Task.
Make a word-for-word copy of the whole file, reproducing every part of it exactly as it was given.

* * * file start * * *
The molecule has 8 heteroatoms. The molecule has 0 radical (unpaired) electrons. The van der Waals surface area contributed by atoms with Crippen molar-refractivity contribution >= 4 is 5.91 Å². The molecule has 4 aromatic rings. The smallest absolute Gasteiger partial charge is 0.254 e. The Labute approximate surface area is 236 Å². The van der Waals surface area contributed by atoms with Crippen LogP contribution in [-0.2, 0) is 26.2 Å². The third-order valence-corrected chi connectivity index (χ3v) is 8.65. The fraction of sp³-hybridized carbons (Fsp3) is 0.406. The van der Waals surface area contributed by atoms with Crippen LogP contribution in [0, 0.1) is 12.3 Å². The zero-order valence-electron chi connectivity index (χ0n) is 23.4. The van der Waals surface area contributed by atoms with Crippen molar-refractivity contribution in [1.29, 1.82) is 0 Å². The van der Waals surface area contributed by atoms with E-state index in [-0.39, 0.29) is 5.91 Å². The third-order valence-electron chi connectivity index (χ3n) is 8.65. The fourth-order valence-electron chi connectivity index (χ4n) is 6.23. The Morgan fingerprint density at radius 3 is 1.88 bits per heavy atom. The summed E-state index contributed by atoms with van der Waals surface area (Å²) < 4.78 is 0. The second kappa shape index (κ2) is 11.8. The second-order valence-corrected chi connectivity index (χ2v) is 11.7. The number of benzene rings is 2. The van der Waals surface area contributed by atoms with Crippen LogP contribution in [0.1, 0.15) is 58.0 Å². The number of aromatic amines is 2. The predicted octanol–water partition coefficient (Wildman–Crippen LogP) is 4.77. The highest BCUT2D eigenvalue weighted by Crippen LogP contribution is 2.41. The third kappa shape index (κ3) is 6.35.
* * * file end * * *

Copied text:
The molecule has 8 heteroatoms. The molecule has 0 radical (unpaired) electrons. The van der Waals surface area contributed by atoms with Crippen molar-refractivity contribution >= 4 is 5.91 Å². The molecule has 4 aromatic rings. The smallest absolute Gasteiger partial charge is 0.254 e. The Labute approximate surface area is 236 Å². The van der Waals surface area contributed by atoms with Crippen LogP contribution in [-0.2, 0) is 26.2 Å². The third-order valence-corrected chi connectivity index (χ3v) is 8.65. The fraction of sp³-hybridized carbons (Fsp3) is 0.406. The van der Waals surface area contributed by atoms with Crippen LogP contribution in [0, 0.1) is 12.3 Å². The zero-order valence-electron chi connectivity index (χ0n) is 23.4. The van der Waals surface area contributed by atoms with Crippen molar-refractivity contribution in [1.29, 1.82) is 0 Å². The van der Waals surface area contributed by atoms with E-state index in [-0.39, 0.29) is 5.91 Å². The third-order valence-electron chi connectivity index (χ3n) is 8.65. The fourth-order valence-electron chi connectivity index (χ4n) is 6.23. The Morgan fingerprint density at radius 3 is 1.88 bits per heavy atom. The summed E-state index contributed by atoms with van der Waals surface area (Å²) < 4.78 is 0. The second kappa shape index (κ2) is 11.8. The second-order valence-corrected chi connectivity index (χ2v) is 11.7. The number of benzene rings is 2. The van der Waals surface area contributed by atoms with Crippen LogP contribution in [0.1, 0.15) is 58.0 Å². The number of aromatic amines is 2. The predicted octanol–water partition coefficient (Wildman–Crippen LogP) is 4.77. The highest BCUT2D eigenvalue weighted by Crippen LogP contribution is 2.41. The third kappa shape index (κ3) is 6.35.